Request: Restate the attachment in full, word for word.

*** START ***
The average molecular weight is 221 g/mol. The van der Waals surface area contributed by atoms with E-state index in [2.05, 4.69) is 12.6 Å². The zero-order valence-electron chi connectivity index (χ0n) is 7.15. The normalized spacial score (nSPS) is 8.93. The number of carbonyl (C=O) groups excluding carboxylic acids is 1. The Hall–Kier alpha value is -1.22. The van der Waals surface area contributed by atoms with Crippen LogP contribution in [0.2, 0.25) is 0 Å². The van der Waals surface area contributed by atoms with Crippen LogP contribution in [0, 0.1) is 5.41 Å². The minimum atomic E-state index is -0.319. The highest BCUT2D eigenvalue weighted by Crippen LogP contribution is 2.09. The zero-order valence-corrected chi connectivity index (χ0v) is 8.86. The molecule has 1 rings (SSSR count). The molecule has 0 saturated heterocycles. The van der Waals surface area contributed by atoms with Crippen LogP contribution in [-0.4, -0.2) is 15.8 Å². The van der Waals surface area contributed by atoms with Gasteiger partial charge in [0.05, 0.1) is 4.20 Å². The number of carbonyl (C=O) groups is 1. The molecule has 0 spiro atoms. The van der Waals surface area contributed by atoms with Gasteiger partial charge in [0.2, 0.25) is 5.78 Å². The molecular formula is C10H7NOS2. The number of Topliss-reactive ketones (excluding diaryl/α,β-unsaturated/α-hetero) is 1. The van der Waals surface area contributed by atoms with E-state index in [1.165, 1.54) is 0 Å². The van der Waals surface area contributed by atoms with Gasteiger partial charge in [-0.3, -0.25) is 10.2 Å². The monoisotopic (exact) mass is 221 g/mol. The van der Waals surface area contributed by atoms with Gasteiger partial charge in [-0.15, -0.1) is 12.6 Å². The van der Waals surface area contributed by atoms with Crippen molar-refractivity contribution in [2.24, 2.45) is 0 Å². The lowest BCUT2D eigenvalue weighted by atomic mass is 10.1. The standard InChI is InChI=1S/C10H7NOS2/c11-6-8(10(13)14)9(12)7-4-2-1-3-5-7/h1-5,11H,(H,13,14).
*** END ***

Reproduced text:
The average molecular weight is 221 g/mol. The van der Waals surface area contributed by atoms with E-state index in [2.05, 4.69) is 12.6 Å². The zero-order valence-electron chi connectivity index (χ0n) is 7.15. The normalized spacial score (nSPS) is 8.93. The number of carbonyl (C=O) groups excluding carboxylic acids is 1. The Hall–Kier alpha value is -1.22. The van der Waals surface area contributed by atoms with Crippen LogP contribution in [0.2, 0.25) is 0 Å². The van der Waals surface area contributed by atoms with Crippen LogP contribution in [0, 0.1) is 5.41 Å². The minimum atomic E-state index is -0.319. The highest BCUT2D eigenvalue weighted by Crippen LogP contribution is 2.09. The zero-order valence-corrected chi connectivity index (χ0v) is 8.86. The molecule has 1 rings (SSSR count). The molecule has 0 saturated heterocycles. The van der Waals surface area contributed by atoms with Crippen LogP contribution in [-0.4, -0.2) is 15.8 Å². The van der Waals surface area contributed by atoms with Gasteiger partial charge in [0.05, 0.1) is 4.20 Å². The number of carbonyl (C=O) groups is 1. The molecule has 0 spiro atoms. The van der Waals surface area contributed by atoms with Gasteiger partial charge in [0.2, 0.25) is 5.78 Å². The molecular formula is C10H7NOS2. The number of Topliss-reactive ketones (excluding diaryl/α,β-unsaturated/α-hetero) is 1. The van der Waals surface area contributed by atoms with E-state index in [1.165, 1.54) is 0 Å². The van der Waals surface area contributed by atoms with Gasteiger partial charge in [-0.3, -0.25) is 10.2 Å². The monoisotopic (exact) mass is 221 g/mol. The van der Waals surface area contributed by atoms with Gasteiger partial charge in [-0.15, -0.1) is 12.6 Å². The van der Waals surface area contributed by atoms with Crippen molar-refractivity contribution in [2.24, 2.45) is 0 Å². The lowest BCUT2D eigenvalue weighted by atomic mass is 10.1. The standard InChI is InChI=1S/C10H7NOS2/c11-6-8(10(13)14)9(12)7-4-2-1-3-5-7/h1-5,11H,(H,13,14).